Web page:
All About Reading is very in-depth.  When you work through this program, you cover ALL your bases.  All About Reading starts with the Pre-reading Program, then comes Level 1.  If your child is just at the beginning reading stages, I’d encourage you to look through the placement tests and if you have questions, don’t hesitate to email the amazing people at All About Learning Press.

In hind sight, boy, am I ever glad I bumped him back a bit to Level 1.  Although the first few weeks were a bit of a review, he learned quickly and easily and was introduced to a more detailed approach to reading instruction.  His success encouraged him and gave him the confidence to move forward with enthusiasm.

Alex completed the entire program in about  3 months.  He went from barely reading to reading fluently in this time!  Hooray, Alex!

Our pile of All About Reading Level 1 stuff…

Some snapshots of the children enjoying the program.

Alex hanging out with his buddy, enjoying one of the Level 1 readers.

Alex’s completed progress chart, Yippee Alex!  He was so proud to put that last star on there!

Let’s take a closer look at All About Reading Level 1 and how we used it in our home:

One of the things I love about the All About Reading program is that it is very self-paced.  You work through it at the speed you need or want to.  We chose to move through Level 1 quite quickly because we could and Alex was ready.  
There are may families and children who will take an entire school year or longer to work through Level 1… and that’s perfectly fine!  You can go at the pace that works for you and your child, which is lovely.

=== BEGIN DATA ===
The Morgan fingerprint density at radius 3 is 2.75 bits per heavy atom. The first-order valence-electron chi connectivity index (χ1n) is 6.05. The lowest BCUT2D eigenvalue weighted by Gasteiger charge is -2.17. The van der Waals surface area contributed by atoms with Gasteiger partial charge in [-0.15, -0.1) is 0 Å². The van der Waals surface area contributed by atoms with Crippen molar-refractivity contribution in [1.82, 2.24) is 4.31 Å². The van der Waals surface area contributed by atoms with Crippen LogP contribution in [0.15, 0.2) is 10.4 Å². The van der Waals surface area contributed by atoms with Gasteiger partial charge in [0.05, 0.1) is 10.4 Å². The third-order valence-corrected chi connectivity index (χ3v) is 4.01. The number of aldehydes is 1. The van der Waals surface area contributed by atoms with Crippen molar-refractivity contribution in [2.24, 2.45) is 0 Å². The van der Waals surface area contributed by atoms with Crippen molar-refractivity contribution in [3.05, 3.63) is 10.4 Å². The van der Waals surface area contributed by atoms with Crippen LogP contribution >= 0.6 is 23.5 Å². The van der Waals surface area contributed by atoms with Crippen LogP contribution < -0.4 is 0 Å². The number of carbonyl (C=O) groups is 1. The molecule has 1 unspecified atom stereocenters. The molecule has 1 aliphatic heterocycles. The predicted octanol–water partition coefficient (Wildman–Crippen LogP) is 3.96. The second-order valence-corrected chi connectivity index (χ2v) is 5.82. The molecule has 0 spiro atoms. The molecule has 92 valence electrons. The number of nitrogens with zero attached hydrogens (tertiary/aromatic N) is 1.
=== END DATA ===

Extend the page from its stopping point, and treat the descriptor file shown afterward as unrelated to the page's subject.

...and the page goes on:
This program is multi-sensory.  This means that it engages many different senses and will appeal to many learning styles.  Our children both loved all the elements of the lessons.  They were motivated and excited to work through All About Reading.  It was their go-to when they started their day, always wanting to ‘do’ their All about Reading work.

Getting Started:

When we first received our package in the mail, I opened it with Alex and got excited along with him.  The materials are so beautiful, so colourful, so high-quality…  we were both drawn to them and wanted to use them!  (Let’s just say, this is not the case for all reading programs!)
I’m pretty sure I actually started the day after I received my box.  This program is so ‘open and go’, that it was quite easy to do this.  I just read the material in the first few pages and got the manipulatives ready (mostly, I had to take apart the Phonogram and Word Cards and put magnet stickers on the back of the letter tiles – which came with the materials in the Student Packet).
I decided to store all our pages from the Student Packet in a plastic folder, as this was what my good friend had done and it seemed to work well!  Taking out the pages and cutting the activities ahead of time is helpful, but not necessary.  There are many days I did it on the fly.  *smile*